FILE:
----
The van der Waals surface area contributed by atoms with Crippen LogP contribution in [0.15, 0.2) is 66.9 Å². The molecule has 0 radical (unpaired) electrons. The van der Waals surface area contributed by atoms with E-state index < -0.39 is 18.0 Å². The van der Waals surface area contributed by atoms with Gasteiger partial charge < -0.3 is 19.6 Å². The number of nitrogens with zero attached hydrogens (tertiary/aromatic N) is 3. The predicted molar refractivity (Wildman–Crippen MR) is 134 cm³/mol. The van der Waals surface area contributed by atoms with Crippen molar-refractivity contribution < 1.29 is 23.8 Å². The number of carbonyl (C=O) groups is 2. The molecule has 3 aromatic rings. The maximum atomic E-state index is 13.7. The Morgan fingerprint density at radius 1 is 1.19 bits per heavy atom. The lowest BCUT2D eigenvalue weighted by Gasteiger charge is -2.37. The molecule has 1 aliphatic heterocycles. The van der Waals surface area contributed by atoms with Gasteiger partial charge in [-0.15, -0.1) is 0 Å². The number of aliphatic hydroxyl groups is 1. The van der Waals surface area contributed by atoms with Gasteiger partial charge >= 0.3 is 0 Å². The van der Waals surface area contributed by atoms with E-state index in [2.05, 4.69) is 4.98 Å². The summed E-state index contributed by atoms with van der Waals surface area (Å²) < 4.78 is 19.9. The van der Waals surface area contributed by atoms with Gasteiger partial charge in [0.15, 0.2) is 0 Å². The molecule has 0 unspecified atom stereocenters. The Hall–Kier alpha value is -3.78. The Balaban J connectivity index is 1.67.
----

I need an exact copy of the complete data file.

The van der Waals surface area contributed by atoms with Crippen LogP contribution in [0.15, 0.2) is 66.9 Å². The molecule has 0 radical (unpaired) electrons. The van der Waals surface area contributed by atoms with E-state index < -0.39 is 18.0 Å². The van der Waals surface area contributed by atoms with Gasteiger partial charge < -0.3 is 19.6 Å². The number of nitrogens with zero attached hydrogens (tertiary/aromatic N) is 3. The predicted molar refractivity (Wildman–Crippen MR) is 134 cm³/mol. The van der Waals surface area contributed by atoms with Crippen molar-refractivity contribution < 1.29 is 23.8 Å². The number of carbonyl (C=O) groups is 2. The molecule has 3 aromatic rings. The maximum atomic E-state index is 13.7. The Morgan fingerprint density at radius 1 is 1.19 bits per heavy atom. The lowest BCUT2D eigenvalue weighted by Gasteiger charge is -2.37. The molecule has 1 aliphatic heterocycles. The van der Waals surface area contributed by atoms with Gasteiger partial charge in [-0.15, -0.1) is 0 Å². The number of aliphatic hydroxyl groups is 1. The van der Waals surface area contributed by atoms with Gasteiger partial charge >= 0.3 is 0 Å². The van der Waals surface area contributed by atoms with E-state index in [2.05, 4.69) is 4.98 Å². The summed E-state index contributed by atoms with van der Waals surface area (Å²) < 4.78 is 19.9. The van der Waals surface area contributed by atoms with Gasteiger partial charge in [0.15, 0.2) is 0 Å². The molecule has 0 unspecified atom stereocenters. The Hall–Kier alpha value is -3.78. The Balaban J connectivity index is 1.67.